Heckles for Bedard not surprising – taunts will always be part of major junior hockey

Darren Steinke

Special to the Herald

With all the attention Connor Bedard has received, it was inevitable he would get heckled.

With seemingly every high-profile media outlet especially at the NHL level constantly saying how great the 16-year-old Regina Pats phenom centre is for about the last three years, the attention by itself will bring out haters. There will even be people out there that didn’t start out hating Bedard end up developing a dislike for the North Vancouver, B.C., product due to all the attention he has received.

Last Friday, the Saskatoon Blades drew a season high 7,523 spectators to the SaskTel Centre for a game against Bedard and the Pats. While the Blades had a children’s night promotion going on, it was obvious Bedard was a big drawing card.

The Blades won the contest 3-1 and that final score was pinned on the scoreboard for the last 16:49 of the contest. Saskatoon ended Bedard’s streak of going 21 straight games of recording at least one point, which is the longest such streak in the WHL this season.

With 11:11 remaining in the third and again with 5:45 left to play in the frame, some of the spectators started the “overrated” chant for Bedard. Bedard was also subject to other heckling in the game.

Of course with a large number of eyes following everything associated with Bedard outside of the fanbases of the Pats and Blades, word of the “overrated” chant gained a little extra reaction on social media lines. Naturally, Pats fans chimed in that the taunt was classless. People who have no fan connection with either team or the WHL said the taunt was classless referencing the fact Bedard is 16-years-old.

As I’ve gotten older, I personally have grown more uncomfortable with taunting players who are still in their teenage years. It is something I wouldn’t do.

The reality is that for as long as major junior hockey or junior hockey has existed for that matter, heckling has been part of the game, and it will be part of the game for the foreseeable future.

I remember a visit I once had with former Blades owner Jack Brodsky. He told me that the fans paid money for the ticket, and if they don’t like the product they see on the ice, they have a right to “boo” or voice their displeasure with the product. The context of that visit did focus on the hometown fans being critical of the home team.

Major junior hockey is supposed to help prepare players for life in the professional ranks, and dealing with hecklers is part of that training too. If you don’t learn how to deal with that in rinks with 5,000 spectators, how do you deal with that in professional rinks with 18,000 spectators?

Of course, there is a line. Fans shouldn’t do anything that physically harms a player, yell something derogatory based on race or scream you wished a certain player was dead.

During my travels, I have been in WHL rinks where I have heard a spectator yell about wishing a player was dead, but at least the last instance of that was over 11 years ago. Wishing a player was dead is something that is never cool at any time.

Overall in Bedard’s case, I suspect he has developed thick enough skin, and he can chuckle about an “overrated” chant.

With that noted, Bedard and the Pats visit Prince Albert this coming Saturday to take on the Raiders at 7 p.m. at the Art Hauser Centre. The Raiders drew a season high crowd of 2,962 spectators to their 2,580 seat home rink the last time Bedard was in town on February 18.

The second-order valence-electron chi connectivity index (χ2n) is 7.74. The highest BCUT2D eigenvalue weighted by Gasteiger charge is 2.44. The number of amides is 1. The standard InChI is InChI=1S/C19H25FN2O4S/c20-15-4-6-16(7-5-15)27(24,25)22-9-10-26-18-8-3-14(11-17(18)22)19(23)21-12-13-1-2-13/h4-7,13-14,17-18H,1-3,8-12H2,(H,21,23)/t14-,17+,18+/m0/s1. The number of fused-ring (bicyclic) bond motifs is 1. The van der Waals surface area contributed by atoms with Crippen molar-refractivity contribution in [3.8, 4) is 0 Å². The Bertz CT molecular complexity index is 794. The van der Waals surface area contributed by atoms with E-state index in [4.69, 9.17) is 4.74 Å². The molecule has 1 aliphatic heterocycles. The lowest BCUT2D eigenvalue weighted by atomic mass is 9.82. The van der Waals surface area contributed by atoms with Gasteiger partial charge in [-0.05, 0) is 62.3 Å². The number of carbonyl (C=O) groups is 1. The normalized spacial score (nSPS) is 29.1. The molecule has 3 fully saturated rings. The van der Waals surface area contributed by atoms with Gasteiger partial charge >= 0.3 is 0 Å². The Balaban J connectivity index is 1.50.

He netted the OT winner in a 5-4 Pats victory that night. In the past, Raiders fans have gotten on opposing players they disliked like former Saskatoon Blades centre Kirby Dach in recent times, but they did it in a way no lines were crossed.

Still, there are a lot more eyes following Bedard’s every move, so hopefully those that decide to heckle are mindful about not going over the line.

Ice make case as WHL’s best team

The Winnipeg Ice are gaining more of an edge in the debate of who might be the WHL’s best team this season.

At the start of the season, the Ice often occupied first place in the WHL’s overall standings, and when they did slip out of the top spot, they were inside the top four overall in the league. They’ve usually shared the debate with the Central Division leading Edmonton Oil Kings, the B.C. Division leading Kamloops Blazers and the U.S. Division leading Everett Silvertips.

Going into action on Tuesday, the Ice were riding an 11-game winning streak that vaulted them back into first overall in the league. With a 47-9-3-2 record, the Ice, who have locked up top spot in the East Division, lead the 46-13-2-1 Oil Kings by four points for first overall.

Due to getting rescheduled home games that were postponed due to COVID-19 capacity restriction in January and February in Manitoba, the Ice had to play 15 games in the span of 27 days in March.

The Ice posted a 12-0-1-1 record in the first 14 contests of that stretch that was slated to close Tuesday with a home game against the Moose Jaw Warriors. The Ice showed off their depth during that run.

Going into action on Tuesday, the Ice have points in their previous 15 games posting 13 wins, an overtime loss and a shootout loss.

The Ice have nine players so far who have recorded 40 more points this season in Matthew Savoie, Connor McClennon, Mikey Milne, Conor Geekie, Jakin Smallwood, Benjamin Zloty, Zachary Benson, Jack Finley and Carson Lambos. They are getting solid goaltending from Daniel Hauser and Gage Alexander.

If the Ice enter the postseason playing as well as they are now, that could make the difference in them going all the way to the WHL final and winning it.

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